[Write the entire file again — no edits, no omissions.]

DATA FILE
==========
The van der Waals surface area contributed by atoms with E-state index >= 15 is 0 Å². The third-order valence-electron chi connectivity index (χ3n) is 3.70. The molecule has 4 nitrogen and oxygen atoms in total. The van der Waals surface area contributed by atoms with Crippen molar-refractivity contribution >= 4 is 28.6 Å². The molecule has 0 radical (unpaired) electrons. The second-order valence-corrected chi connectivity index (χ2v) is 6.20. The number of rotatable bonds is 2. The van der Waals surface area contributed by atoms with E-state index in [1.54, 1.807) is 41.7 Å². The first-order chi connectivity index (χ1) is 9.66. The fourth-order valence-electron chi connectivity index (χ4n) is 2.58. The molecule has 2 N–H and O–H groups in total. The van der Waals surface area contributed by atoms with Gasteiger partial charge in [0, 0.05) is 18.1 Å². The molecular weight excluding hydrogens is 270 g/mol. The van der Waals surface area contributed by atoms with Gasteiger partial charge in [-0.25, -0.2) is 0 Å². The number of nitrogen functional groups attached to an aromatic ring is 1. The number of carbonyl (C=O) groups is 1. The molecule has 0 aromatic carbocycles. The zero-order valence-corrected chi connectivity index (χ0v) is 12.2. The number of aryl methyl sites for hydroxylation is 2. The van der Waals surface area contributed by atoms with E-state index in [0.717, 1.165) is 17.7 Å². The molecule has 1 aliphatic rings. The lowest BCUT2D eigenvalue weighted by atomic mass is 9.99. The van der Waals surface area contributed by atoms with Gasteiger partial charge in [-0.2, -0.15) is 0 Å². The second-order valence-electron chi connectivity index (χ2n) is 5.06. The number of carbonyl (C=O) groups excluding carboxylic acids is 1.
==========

The van der Waals surface area contributed by atoms with E-state index >= 15 is 0 Å². The third-order valence-electron chi connectivity index (χ3n) is 3.70. The molecule has 4 nitrogen and oxygen atoms in total. The van der Waals surface area contributed by atoms with Crippen molar-refractivity contribution >= 4 is 28.6 Å². The molecule has 0 radical (unpaired) electrons. The second-order valence-corrected chi connectivity index (χ2v) is 6.20. The number of rotatable bonds is 2. The van der Waals surface area contributed by atoms with E-state index in [1.54, 1.807) is 41.7 Å². The first-order chi connectivity index (χ1) is 9.66. The fourth-order valence-electron chi connectivity index (χ4n) is 2.58. The molecule has 2 N–H and O–H groups in total. The van der Waals surface area contributed by atoms with Gasteiger partial charge in [0, 0.05) is 18.1 Å². The molecular weight excluding hydrogens is 270 g/mol. The van der Waals surface area contributed by atoms with Gasteiger partial charge in [-0.25, -0.2) is 0 Å². The number of nitrogen functional groups attached to an aromatic ring is 1. The number of carbonyl (C=O) groups is 1. The molecule has 0 aromatic carbocycles. The zero-order valence-corrected chi connectivity index (χ0v) is 12.2. The number of aryl methyl sites for hydroxylation is 2. The van der Waals surface area contributed by atoms with E-state index in [0.717, 1.165) is 17.7 Å². The molecule has 1 aliphatic rings. The lowest BCUT2D eigenvalue weighted by atomic mass is 9.99. The van der Waals surface area contributed by atoms with Gasteiger partial charge in [-0.2, -0.15) is 0 Å². The second-order valence-electron chi connectivity index (χ2n) is 5.06. The number of carbonyl (C=O) groups excluding carboxylic acids is 1.